Cramps During Pregnancy: What’s Normal and What’s Not?

Note: The Pregistry website includes expert reports on more than 2000 medications, 300 diseases, and 150 common exposures during pregnancy and lactation. For the topic Pain, go here. These expert reports are free of charge and can be saved and shared.


If you’re pregnant and having abdominal pain, you might be worried. The good news is that there are any number of cramps that can be completely normal and signal nothing wrong for you or baby. Read on to learn what cramps are annoying but normal and which ones to pay closer attention to.

Cramps in early pregnancy are common and often quite worrying, but there are a variety of reasons you might experience cramping in a healthy, normal pregnancy. These early cramps may start with implantation, which is sometimes accompanied by cramps and even spotting like you might have experienced before the start of your period. Then, in the first eight weeks of pregnancy, your hormones change rapidly and tons of physical changes occur, including a lot of stretching in your abdomen. That much rapid change can be painful for some people, but it’s usually nothing to worry about. You might also experience cramps later on as your uterus continues to expand and your body accommodates your growing baby.

A cramp-like symptom you might experience that falls into the “annoying but probably not a problem” category is round-ligament pain. These pains can be a dull or sharp, pulsing or constant ache in your lower abdomen. As your uterus grows, the thick round ligaments that support it and connect to tissue near your pubic bone stretch. This stretching can cause pain for lots of people, but it’s not usually a problem. Sometimes being more careful and moving slowly as you change positions can help and sometimes this discomfort is helped by the passage of time.

Another normal, yet sometimes painful and annoying, pregnancy symptom is the Braxton Hicks contraction. These warm-up contractions can start early in the second trimester and continue until the day you give birth. If you feel them, they probably feel like tightening of your uterus. Sometimes they happen in just one spot on your belly, or they might happen across your whole tummy. For some people they are frequent and noticeable, while other people have no idea they’re having them. They might be painful or not, and can sometimes be brought on or exacerbated by exertion and dehydration. If you’re having Braxton Hicks contractions, drink some water, and lay down on your left side. As you relax a bit, these contractions, which help your uterus get ready for labor, should calm down.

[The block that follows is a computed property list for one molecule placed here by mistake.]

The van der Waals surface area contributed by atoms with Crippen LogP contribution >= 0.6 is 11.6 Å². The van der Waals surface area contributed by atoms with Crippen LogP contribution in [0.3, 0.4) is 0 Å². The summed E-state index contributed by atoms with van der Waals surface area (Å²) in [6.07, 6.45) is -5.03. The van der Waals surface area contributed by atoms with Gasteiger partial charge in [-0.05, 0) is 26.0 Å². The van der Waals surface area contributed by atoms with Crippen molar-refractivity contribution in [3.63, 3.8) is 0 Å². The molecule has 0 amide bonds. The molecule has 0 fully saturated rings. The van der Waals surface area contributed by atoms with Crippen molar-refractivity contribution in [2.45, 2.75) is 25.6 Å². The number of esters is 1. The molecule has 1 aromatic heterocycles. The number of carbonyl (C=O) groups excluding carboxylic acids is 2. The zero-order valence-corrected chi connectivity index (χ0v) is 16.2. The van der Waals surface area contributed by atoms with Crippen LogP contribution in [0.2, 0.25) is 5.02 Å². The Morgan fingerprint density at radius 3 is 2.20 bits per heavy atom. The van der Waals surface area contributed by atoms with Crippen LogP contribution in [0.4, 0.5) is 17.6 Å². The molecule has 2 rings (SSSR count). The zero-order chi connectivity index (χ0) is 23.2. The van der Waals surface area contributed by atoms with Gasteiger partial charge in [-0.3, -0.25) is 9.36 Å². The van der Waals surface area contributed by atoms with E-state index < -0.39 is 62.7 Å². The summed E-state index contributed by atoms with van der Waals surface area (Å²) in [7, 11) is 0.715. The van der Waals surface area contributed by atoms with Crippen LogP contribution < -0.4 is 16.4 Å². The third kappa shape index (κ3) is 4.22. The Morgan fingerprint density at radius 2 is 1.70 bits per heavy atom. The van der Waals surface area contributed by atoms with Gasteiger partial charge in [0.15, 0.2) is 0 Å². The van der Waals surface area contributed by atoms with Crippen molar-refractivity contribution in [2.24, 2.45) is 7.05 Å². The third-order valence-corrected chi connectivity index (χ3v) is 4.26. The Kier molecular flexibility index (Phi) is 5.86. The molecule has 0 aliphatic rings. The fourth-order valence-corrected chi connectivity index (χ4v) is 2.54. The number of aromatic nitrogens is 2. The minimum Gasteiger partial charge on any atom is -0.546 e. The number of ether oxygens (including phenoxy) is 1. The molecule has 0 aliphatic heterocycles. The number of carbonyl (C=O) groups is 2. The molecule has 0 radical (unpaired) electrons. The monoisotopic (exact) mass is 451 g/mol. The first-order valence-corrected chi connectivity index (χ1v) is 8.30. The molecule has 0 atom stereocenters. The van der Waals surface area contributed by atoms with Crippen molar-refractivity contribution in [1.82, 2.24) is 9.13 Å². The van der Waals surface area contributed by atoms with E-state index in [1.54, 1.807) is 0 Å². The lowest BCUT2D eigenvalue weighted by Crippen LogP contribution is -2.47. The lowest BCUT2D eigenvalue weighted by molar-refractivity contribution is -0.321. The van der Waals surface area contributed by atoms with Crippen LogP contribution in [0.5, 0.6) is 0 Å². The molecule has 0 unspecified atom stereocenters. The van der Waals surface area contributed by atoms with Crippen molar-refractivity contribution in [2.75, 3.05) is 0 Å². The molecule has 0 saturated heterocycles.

Gas pains, which are unfortunately normal and common during pregnancy, can also feel like cramps. Digestion slows down and constipation often increases thanks to hormonal changes, and both of these digestive symptoms can contribute to abdominal pain that feels like cramps. It’s unpleasant, maybe even embarrassing, but it’s quite normal.

You can deal with most normal pregnancy cramps in a variety of ways. Sometimes ice or a heating pad turned on warm can help. Gentle stretching and walking are great options—maybe even a prenatal yoga class—as is moving more carefully and slowly, as discussed above. For gas pains and constipation, exercise, eating a fiber-rich diet, and drinking plenty of water can help. And it’s never a bad idea in pregnancy to wear comfortable clothing that’s not too tight or constrictive and rest as much as your schedule allows. Feel free to also share your symptoms with and ask for advice from your doctor or midwife—even if you think what you’re experiencing is normal.

If you’re experiencing cramps and they don’t seem to fit into any of the above categories, they might deserve a closer look. Cramps during pregnancy that are rhythmic, like contractions, and don’t go away if you change your activity and try to relax might signal a problem if you’re not close to your due date. Cramps that are accompanied by bleeding or fluid leaking from your vagina are also cause for concern. If you are experiencing cramps like that, mild cramps that don’t go away (which could be due to a urinary tract or yeast infection), or cramps that start to increase in intensity or are extremely painful, it’s a good idea to call your doctor or midwife. Even if you’re not sure whether your symptoms are within the realm of normal or not, a call to an expert can help set your mind at ease or get you the help you need in case something really is going on.

Abby Olena
Dr. Abby Olena has a PhD in Biological Sciences from Vanderbilt University. She lives with her husband and children in North Carolina, where she writes about science and parenting, produces a conversational podcast, and teaches prenatal yoga.

Leave a Reply